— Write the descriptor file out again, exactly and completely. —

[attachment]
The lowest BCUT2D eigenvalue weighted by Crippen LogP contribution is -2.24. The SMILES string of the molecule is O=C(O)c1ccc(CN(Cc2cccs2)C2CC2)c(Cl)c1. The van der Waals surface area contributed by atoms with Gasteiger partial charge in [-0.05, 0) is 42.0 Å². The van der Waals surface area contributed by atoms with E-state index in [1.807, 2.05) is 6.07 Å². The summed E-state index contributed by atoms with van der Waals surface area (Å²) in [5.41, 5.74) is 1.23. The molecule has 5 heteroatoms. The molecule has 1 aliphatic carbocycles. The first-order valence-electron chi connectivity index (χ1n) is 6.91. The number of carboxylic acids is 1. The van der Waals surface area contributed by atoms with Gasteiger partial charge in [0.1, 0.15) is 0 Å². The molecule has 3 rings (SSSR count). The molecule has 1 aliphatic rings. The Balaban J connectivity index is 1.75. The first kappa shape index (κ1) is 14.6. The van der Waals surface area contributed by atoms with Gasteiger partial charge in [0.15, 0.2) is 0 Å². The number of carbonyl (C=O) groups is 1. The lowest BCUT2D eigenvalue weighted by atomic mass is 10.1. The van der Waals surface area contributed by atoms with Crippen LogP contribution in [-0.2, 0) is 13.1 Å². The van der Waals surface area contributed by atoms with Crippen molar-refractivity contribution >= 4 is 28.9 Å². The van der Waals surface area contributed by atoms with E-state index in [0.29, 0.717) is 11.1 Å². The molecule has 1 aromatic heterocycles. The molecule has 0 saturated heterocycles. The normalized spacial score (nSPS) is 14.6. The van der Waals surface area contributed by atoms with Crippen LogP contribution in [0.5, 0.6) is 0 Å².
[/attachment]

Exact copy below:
The lowest BCUT2D eigenvalue weighted by Crippen LogP contribution is -2.24. The SMILES string of the molecule is O=C(O)c1ccc(CN(Cc2cccs2)C2CC2)c(Cl)c1. The van der Waals surface area contributed by atoms with Gasteiger partial charge in [-0.05, 0) is 42.0 Å². The van der Waals surface area contributed by atoms with E-state index in [1.807, 2.05) is 6.07 Å². The summed E-state index contributed by atoms with van der Waals surface area (Å²) in [5.41, 5.74) is 1.23. The molecule has 5 heteroatoms. The molecule has 1 aliphatic carbocycles. The first-order valence-electron chi connectivity index (χ1n) is 6.91. The number of carboxylic acids is 1. The van der Waals surface area contributed by atoms with Gasteiger partial charge in [0.1, 0.15) is 0 Å². The molecule has 3 rings (SSSR count). The molecule has 1 aliphatic rings. The Balaban J connectivity index is 1.75. The first kappa shape index (κ1) is 14.6. The van der Waals surface area contributed by atoms with Gasteiger partial charge in [0.15, 0.2) is 0 Å². The number of carbonyl (C=O) groups is 1. The lowest BCUT2D eigenvalue weighted by atomic mass is 10.1. The van der Waals surface area contributed by atoms with Crippen LogP contribution in [-0.2, 0) is 13.1 Å². The van der Waals surface area contributed by atoms with Crippen molar-refractivity contribution >= 4 is 28.9 Å². The van der Waals surface area contributed by atoms with E-state index in [0.29, 0.717) is 11.1 Å². The molecule has 1 aromatic heterocycles. The molecule has 0 saturated heterocycles. The normalized spacial score (nSPS) is 14.6. The van der Waals surface area contributed by atoms with Crippen LogP contribution in [0.5, 0.6) is 0 Å².